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The Drug Safety Research Unit (DSRU) is an independent academic unit internationally respected for its work in Pharmacovigilance, Pharmacoepidemiology, Risk Management and Training Services for over 30 years.

In partnership with doctors in England, the DSRU, led by Director Professor Saad Shakir, aims to protect patients in primary and specialist care from unwanted adverse effects of newly marketed medicines using our unique methods of monitoring patients during the lifecycle of medicines.

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20 Jan - 22 Jan 2016 Medical Aspects of Adverse Drug Reaction...


Blog: The 2nd European Conference on Monitoring the Effectiveness of Risk Minimisation Saad Shakir

Saad Shakir

22nd October 2015

Additional risk minimisation measures and monitoring their effectiveness are the new kids on the block. Regulatory authorities understandably require studies to demonstrate that additional risk minimisation measures actually work when applied for a particular product. Module XVI of GVP is about additional risk minimisation and studying its effectiveness.

People look at studying effectiveness of risk minimisation with some trepidation, probably because of its novelty and their uncertainty about what is required and how it can be done. We have learnt from our first Risk Minimisation conference in November 2014, that everyone (regulators, research providers, industry) is at the steep phase of the learning curve. We also realised that the "last words" on the matter have not been said.

Notwithstanding the understandable uncertainties, the basic principles are clear. Key to successful monitoring is a clear understanding of the objective(s) of the additional risk minimisation. For example, is it adherence to prescribing information, does it require predetermined conditions (e.g. a normal laboratory test) prior to use of a drug or does it aim to change the behaviour of prescribers, (e.g. rigorous selection criteria for patients prescribed a particular drug). Once these are defined and technical matters such the study setting and sample size are decided, then it remains to apply general research and epidemiological principles to achieve the aims of the study.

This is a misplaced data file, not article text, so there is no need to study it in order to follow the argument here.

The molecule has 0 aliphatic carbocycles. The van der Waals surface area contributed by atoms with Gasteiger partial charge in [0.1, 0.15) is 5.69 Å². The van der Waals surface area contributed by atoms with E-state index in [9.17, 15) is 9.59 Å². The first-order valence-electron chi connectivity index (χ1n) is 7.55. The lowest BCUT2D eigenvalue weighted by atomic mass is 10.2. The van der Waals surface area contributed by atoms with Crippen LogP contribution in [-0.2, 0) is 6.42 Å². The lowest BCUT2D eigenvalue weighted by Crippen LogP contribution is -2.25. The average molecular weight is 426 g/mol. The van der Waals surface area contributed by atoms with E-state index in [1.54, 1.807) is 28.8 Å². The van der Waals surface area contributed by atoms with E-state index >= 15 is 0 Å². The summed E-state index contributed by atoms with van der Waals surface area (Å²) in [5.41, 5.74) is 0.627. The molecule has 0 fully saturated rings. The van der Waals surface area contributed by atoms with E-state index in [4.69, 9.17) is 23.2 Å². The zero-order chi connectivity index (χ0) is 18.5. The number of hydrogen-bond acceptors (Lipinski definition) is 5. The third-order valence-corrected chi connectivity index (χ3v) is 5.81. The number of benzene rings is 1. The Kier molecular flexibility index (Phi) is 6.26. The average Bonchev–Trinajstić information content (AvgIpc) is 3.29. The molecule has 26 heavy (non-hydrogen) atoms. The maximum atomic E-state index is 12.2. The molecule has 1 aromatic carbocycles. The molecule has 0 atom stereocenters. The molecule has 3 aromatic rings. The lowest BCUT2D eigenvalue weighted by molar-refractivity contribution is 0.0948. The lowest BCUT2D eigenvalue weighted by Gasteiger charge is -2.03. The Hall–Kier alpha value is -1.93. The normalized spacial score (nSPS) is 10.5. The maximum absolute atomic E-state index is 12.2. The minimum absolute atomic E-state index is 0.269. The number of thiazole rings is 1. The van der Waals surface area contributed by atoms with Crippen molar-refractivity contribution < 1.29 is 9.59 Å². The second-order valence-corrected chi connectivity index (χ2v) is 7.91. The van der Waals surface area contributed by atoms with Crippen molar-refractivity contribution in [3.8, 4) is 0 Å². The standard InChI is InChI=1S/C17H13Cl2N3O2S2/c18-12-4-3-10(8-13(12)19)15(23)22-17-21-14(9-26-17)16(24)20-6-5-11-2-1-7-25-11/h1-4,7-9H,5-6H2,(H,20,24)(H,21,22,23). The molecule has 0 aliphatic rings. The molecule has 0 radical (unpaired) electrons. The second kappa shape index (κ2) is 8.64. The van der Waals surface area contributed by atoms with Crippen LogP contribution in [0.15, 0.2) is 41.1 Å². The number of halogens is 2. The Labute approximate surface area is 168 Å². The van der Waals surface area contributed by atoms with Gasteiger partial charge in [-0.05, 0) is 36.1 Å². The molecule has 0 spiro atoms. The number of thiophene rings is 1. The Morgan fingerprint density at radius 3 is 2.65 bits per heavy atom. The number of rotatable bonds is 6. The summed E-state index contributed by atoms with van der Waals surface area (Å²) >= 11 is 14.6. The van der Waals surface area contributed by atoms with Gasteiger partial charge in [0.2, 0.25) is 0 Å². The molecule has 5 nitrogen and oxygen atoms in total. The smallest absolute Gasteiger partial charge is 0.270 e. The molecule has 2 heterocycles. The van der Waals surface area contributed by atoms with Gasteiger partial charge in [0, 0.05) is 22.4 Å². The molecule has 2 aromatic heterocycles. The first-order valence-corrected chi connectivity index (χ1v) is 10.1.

Nothing in science or pharmacoepidemiology is easy nor should be taken for granted, but it is also true that given relevant experience, proper understanding of the objectives of the additional risk minimisation will facilitate conducting studies that answer the questions effectively and meet regulatory requirements.

Risk minimisation is a journey: we hope that the Second European Conference on Monitoring the Effectiveness of Risk Minimisation will extend the sharing of knowledge and experience which will move our understanding another step forward.

The 2nd European Conference on Monitoring the Effectiveness of Risk Minimisation takes place on 11th -12th November 2015, with a pre-conference tutorial day on 10th November. For conference information and registration click here.

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